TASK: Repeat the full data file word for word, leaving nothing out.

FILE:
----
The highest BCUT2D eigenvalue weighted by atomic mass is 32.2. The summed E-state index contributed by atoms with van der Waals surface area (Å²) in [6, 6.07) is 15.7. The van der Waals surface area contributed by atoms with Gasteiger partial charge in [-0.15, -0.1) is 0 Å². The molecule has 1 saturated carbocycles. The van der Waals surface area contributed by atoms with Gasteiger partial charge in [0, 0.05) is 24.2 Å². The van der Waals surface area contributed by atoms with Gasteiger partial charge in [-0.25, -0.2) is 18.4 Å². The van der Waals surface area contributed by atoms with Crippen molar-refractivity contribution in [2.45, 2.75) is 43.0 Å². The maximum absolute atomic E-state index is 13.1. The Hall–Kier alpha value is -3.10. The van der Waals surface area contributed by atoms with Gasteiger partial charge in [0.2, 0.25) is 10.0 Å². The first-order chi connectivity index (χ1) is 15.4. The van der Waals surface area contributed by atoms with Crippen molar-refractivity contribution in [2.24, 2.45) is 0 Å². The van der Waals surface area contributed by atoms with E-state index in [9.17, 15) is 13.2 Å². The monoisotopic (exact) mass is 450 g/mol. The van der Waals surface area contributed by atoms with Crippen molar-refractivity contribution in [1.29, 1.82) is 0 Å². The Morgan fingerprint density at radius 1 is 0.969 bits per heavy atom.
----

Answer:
The highest BCUT2D eigenvalue weighted by atomic mass is 32.2. The summed E-state index contributed by atoms with van der Waals surface area (Å²) in [6, 6.07) is 15.7. The van der Waals surface area contributed by atoms with Gasteiger partial charge in [-0.15, -0.1) is 0 Å². The molecule has 1 saturated carbocycles. The van der Waals surface area contributed by atoms with Gasteiger partial charge in [0, 0.05) is 24.2 Å². The van der Waals surface area contributed by atoms with Gasteiger partial charge in [-0.25, -0.2) is 18.4 Å². The van der Waals surface area contributed by atoms with Crippen molar-refractivity contribution in [2.45, 2.75) is 43.0 Å². The maximum absolute atomic E-state index is 13.1. The Hall–Kier alpha value is -3.10. The van der Waals surface area contributed by atoms with Gasteiger partial charge in [0.2, 0.25) is 10.0 Å². The first-order chi connectivity index (χ1) is 15.4. The van der Waals surface area contributed by atoms with Crippen molar-refractivity contribution in [2.24, 2.45) is 0 Å². The van der Waals surface area contributed by atoms with E-state index in [9.17, 15) is 13.2 Å². The monoisotopic (exact) mass is 450 g/mol. The van der Waals surface area contributed by atoms with Crippen molar-refractivity contribution in [1.29, 1.82) is 0 Å². The Morgan fingerprint density at radius 1 is 0.969 bits per heavy atom.